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David and Michael displayed their amazing Cooler Stereos. They take a basic cooler, but instead of ice and beer, put stereo speakers inside. Sealed Lead Acid Batteries provide the power. The coolers are water resistant, so you can take these babies to the beach, camping, picnics, campfires — anywhere outdoors — because they’re durable.

Stereo Made From Cooler

How’s this for Karma? Michael began playing music as the Avonlea team set up at 6 a.m. The DJ’s arrival quashed Michael’s show and he turned his Cooler Stereo off, as requested. A few hours into the event, a driving rain swept through, sending everybody scrambling.

Michael fired up his orange cooler out in the downpour and played on. Of course, that drew men over. They gazed appreciatively as they got soaked and the music kept blasting. I guess marine, waterproof components rock on during downpours or long tubing excursions floating along Florida’s springs.

He got an order for a large cooler.  Avonlea may create a display area in the mall. I didn’t attend but showed my support by buying raffle tickets. I WON! Here’s my prize: a Cheltenham Picnic Rug (100% lambswool) in a Satchel. How great is that?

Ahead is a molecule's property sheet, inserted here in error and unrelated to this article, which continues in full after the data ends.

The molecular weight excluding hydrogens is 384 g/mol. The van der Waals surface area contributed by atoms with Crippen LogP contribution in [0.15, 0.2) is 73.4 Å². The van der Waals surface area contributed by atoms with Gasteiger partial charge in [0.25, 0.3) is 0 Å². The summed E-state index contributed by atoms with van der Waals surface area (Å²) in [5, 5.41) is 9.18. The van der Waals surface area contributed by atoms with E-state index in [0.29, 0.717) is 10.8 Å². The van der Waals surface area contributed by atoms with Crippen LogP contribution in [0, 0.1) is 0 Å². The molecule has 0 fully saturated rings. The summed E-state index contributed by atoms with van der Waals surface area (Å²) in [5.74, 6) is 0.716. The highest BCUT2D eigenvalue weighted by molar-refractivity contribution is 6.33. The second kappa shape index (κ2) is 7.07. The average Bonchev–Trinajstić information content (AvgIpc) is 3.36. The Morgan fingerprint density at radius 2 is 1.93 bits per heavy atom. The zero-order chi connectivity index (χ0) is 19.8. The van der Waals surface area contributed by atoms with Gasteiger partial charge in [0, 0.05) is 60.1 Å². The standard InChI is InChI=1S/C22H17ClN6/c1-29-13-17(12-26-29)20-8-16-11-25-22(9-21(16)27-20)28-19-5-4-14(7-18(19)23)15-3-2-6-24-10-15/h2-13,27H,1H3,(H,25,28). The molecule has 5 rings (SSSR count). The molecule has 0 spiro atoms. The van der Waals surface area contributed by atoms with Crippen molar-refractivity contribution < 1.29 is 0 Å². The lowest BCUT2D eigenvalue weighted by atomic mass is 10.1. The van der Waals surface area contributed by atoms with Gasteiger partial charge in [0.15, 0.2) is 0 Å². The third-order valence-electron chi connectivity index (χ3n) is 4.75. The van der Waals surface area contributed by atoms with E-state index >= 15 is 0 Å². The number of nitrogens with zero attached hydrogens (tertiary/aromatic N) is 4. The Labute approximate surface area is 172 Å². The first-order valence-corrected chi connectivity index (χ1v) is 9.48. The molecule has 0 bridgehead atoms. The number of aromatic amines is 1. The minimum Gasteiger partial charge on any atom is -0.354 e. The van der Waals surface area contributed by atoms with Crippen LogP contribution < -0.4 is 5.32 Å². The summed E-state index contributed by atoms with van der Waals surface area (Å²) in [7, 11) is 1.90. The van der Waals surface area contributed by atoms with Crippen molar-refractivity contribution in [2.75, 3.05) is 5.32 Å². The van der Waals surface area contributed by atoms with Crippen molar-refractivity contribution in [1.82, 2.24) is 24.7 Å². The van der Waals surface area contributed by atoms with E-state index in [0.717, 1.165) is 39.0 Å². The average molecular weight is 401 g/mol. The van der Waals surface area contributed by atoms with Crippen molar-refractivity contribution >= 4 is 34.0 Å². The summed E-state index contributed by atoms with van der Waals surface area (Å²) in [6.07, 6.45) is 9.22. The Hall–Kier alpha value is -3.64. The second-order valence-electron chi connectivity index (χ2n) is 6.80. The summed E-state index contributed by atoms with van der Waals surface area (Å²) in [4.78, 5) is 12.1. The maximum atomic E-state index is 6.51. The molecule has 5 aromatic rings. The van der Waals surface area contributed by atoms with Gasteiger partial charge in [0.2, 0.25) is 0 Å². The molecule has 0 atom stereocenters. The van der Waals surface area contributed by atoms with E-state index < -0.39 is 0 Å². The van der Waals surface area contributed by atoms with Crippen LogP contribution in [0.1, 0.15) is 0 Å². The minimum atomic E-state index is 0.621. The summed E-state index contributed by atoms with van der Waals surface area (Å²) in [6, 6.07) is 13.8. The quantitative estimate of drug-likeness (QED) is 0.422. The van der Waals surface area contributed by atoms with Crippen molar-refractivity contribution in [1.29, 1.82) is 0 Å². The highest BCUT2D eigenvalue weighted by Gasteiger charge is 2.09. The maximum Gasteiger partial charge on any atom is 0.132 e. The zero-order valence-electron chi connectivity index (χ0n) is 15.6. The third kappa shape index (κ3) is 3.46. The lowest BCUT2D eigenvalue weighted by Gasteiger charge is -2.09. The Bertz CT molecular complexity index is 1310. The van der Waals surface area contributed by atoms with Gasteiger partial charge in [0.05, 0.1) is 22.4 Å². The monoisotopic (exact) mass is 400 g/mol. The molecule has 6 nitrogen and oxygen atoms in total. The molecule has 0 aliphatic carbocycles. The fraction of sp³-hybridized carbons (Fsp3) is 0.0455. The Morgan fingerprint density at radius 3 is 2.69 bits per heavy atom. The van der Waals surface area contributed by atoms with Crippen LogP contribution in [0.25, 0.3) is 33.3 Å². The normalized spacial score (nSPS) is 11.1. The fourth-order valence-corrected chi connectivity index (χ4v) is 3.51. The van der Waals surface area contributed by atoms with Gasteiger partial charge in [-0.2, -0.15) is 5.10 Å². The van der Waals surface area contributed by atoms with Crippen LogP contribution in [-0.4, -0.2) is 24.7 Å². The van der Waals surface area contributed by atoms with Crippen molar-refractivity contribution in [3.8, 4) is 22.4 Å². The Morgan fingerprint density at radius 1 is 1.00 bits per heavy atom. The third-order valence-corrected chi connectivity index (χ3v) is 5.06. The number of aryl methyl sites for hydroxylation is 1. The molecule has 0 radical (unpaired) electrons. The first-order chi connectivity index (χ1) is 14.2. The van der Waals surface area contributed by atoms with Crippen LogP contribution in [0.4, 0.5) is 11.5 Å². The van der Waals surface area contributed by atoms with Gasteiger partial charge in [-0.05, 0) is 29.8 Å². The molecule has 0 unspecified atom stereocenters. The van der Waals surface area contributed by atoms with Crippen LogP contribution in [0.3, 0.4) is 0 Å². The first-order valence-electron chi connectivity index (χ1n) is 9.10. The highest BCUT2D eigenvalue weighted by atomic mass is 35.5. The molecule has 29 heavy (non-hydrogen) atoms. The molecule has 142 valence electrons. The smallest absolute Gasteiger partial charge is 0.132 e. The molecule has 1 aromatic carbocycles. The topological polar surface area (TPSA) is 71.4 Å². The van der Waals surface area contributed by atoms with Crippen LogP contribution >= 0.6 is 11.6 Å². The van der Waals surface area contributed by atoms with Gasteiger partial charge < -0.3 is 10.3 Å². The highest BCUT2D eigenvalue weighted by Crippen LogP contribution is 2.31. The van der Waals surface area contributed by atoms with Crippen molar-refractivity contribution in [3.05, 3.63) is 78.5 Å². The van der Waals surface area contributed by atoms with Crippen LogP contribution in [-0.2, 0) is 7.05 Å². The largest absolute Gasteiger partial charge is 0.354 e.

Picnic Rug and Satchel by Twillmill

Thanks for visiting with us. Stop by again.

Ann Marie and David

 

Painting Our Booth Aubergine

When we moved into our small booth at Avonlea Antique Mall last July, the walls were a freshly painted light gray, a perfectly lovely color. Unfortunately, we didn’t select it. The excitement of having our first space had us floating above such trivial details as paint options.

A neutral color can work beautifully, but in this case it was unimpressive. To make matters worse, we  displayed some pieces painted in Annie Sloan’s Paris Grey.

This was our shop at Christmas. The not-for-sale poinsettia plant provided the biggest burst of color.

Christmas at Iris Abbey 2

It took to a while to accept the inevitable: we needed to change the color of our booth.

After kicking around several ideas, we turned to a seasoned pro. Suzi, one of Avonlea’s delightful owners, studied our booth and proclaimed, “Aubergine.” That settled it. David and I headed to Lowe’s for paint.

We coordinated our project with Avonlea’s photographers. Their job is to take photos for the new online store that’s coming soon. While they whisked our furniture to their photography studio, we moved into the space with our paintbrushes and rollers.

We started disassembling the booth in the late afternoon for minimum inconvenience of customers and other vendors. We worked hard and fast, despite this photo showing me sitting down on the job.

Painting a vendor's booth

At the end of a very long evening, we pushed our pieces into the booth, went home and collapsed. As much as we wanted to finish up, our bodies and the store were unwilling to accommodate. Too bad, really, but we would have been there until midnight or later.